Last year, the world's debt rose to $244 trillion, or 318% of global GDP, the Institute of International Finance (IIF) found.
The two largest contributors to the rise in debt have been emerging market corporate entities and developed market governments.
- Governments in developed countries like the U.S., Japan and Europe, "have done very little to bring down debt in recent years despite low borrowing costs and the recent pickup in growth, which should have encouraged them to reign in budget deficits," IIF's Managing Director of Policy Initiatives Sonja Gibbs said. "A good example is the U.S., which has not run an annual budget surplus since 2001."
- The world is now "pushing at the boundaries of comfortably sustainable debt," she says.
Why it matters: In times of economic strength countries have traditionally reduced their debt, seeking balanced budgets and a safety net for the future. But over the past few years the world's largest economies have done just the opposite.
- The U.S. added close to $2 trillion in fiscal stimulus to its debt, with increased spending and a massive tax cut, in 2017.
- The euro zone recently ended $2.5 trillion in monetary stimulus, though European Central Bank head Mario Draghi suggested that end may be temporary.
- Japan just approved an all-time-high $860 billion budget in addition to $3.5 trillion in monetary stimulus from the Bank of Japan.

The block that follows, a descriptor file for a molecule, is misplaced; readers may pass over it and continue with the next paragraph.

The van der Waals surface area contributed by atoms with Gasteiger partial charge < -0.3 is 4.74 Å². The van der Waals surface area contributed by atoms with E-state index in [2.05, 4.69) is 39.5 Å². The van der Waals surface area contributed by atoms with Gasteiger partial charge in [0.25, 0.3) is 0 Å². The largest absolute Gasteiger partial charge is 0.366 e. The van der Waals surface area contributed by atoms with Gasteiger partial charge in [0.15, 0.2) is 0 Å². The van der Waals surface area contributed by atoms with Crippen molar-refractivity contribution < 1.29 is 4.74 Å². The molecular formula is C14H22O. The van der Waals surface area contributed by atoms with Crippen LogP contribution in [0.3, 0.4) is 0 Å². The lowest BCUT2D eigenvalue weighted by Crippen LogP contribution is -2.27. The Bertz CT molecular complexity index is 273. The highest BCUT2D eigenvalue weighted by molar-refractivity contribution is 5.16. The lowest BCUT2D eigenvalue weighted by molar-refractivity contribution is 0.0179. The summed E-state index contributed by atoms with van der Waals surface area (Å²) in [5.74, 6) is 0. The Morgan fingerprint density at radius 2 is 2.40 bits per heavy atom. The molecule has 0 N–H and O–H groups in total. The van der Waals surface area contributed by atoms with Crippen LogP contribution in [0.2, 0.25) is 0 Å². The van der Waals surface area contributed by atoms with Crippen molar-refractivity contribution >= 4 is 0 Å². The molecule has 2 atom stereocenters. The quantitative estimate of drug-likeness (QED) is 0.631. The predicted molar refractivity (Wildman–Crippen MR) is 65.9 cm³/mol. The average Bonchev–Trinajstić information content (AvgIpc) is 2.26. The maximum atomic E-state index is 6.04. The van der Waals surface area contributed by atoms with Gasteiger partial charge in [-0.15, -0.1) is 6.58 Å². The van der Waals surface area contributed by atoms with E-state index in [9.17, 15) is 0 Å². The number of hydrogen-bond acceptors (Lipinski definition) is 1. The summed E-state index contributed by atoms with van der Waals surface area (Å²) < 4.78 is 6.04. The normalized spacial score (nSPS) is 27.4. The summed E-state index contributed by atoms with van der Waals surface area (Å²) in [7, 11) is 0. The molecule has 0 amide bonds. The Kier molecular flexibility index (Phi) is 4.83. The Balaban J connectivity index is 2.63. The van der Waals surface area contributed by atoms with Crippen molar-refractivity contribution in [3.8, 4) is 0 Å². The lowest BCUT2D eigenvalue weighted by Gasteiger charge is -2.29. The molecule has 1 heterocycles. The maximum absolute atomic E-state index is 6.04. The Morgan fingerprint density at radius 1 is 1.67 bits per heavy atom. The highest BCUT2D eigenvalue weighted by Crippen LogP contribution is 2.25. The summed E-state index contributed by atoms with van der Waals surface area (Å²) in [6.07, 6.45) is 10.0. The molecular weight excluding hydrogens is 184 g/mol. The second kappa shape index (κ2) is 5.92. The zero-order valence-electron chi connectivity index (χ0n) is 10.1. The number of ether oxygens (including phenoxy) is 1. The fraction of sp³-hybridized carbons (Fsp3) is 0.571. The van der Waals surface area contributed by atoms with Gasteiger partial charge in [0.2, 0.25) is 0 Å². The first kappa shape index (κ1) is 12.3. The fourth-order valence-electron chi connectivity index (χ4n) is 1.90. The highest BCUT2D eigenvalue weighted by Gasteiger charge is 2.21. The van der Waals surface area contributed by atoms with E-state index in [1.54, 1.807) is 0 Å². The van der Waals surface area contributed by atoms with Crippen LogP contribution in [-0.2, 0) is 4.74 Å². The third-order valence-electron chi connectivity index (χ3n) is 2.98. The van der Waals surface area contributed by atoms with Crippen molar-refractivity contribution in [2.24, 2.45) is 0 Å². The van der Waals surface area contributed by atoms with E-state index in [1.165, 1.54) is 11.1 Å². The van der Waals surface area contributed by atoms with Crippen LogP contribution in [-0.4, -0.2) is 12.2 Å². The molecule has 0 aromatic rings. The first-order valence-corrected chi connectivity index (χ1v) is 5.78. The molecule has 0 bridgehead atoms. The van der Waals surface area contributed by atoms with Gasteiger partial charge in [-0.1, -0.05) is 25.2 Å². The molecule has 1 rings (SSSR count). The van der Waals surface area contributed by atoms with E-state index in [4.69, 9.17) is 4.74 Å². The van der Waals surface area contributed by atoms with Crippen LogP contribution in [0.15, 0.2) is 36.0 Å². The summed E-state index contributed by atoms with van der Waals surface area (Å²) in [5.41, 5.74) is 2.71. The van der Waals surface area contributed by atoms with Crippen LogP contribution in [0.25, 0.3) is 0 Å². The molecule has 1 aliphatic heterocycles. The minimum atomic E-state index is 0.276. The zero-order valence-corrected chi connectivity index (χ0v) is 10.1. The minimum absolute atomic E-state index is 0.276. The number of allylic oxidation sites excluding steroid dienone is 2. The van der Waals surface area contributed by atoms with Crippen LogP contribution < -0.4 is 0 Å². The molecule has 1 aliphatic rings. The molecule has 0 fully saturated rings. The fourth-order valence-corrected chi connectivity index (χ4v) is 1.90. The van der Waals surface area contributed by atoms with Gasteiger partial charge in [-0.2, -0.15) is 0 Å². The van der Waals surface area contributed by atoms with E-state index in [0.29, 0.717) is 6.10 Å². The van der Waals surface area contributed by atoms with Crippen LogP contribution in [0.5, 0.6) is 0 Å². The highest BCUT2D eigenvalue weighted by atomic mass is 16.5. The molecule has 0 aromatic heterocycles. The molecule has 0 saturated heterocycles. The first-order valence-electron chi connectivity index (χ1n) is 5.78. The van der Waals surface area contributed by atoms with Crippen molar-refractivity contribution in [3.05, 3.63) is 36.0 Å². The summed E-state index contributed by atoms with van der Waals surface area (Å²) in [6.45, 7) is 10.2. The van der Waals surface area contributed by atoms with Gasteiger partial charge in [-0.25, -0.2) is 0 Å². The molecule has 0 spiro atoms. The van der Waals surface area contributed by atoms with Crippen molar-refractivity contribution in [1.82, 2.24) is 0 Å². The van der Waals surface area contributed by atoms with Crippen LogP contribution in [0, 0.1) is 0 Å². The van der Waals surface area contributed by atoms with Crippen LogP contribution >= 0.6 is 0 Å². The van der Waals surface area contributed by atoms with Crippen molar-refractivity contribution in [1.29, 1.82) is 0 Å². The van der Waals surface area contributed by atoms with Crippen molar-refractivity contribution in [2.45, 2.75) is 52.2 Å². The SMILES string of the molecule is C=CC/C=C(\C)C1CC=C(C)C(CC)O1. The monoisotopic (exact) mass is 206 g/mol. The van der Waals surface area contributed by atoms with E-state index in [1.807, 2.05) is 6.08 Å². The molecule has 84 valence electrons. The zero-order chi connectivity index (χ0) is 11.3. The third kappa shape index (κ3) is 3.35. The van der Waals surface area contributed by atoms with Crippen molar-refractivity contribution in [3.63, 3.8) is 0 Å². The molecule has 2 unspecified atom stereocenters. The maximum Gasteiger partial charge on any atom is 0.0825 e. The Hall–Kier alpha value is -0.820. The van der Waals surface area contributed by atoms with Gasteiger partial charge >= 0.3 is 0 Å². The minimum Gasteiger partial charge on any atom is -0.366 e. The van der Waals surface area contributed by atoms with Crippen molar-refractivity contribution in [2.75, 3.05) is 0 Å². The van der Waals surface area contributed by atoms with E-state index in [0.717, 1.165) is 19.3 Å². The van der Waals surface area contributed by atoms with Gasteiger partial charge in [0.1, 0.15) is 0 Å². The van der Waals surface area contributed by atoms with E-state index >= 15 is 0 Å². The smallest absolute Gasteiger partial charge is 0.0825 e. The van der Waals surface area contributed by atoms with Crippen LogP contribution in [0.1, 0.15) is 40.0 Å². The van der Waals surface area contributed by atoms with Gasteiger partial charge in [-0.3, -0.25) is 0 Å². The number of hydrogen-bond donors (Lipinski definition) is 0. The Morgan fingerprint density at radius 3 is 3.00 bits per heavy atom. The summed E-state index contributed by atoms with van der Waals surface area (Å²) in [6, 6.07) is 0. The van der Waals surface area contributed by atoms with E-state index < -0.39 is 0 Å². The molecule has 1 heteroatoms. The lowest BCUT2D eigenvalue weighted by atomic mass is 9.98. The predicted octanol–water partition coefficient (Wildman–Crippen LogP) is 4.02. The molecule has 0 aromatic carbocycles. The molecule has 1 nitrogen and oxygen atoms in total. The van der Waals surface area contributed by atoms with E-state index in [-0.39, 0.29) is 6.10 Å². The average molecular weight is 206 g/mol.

However, "after two years of solid expansion the world is growing more slowly than expected and risks are rising," IMF Managing Director Christine Lagarde said at the World Economic Forum's opening this week.
Making matters worse: Emerging economies also have borrowed at an unprecedented rate and at a time when global interest rates are rising and the dollar has strengthened, meaning the loans will cost more to pay back.
- Gibbs and IIF's Emre Tiftik tell Axios that poorer countries in Africa and the Middle East that have borrowed heavily — more than 25% of guaranteed bilateral credit now comes from China, up from less than 1% in 2007 — are some of the institute's biggest worries.
The bottom line: In 2019 the global economy will face stresses it hasn't seen in at least a decade and central bankers and governments globally will be armed with fewer tools to fight them.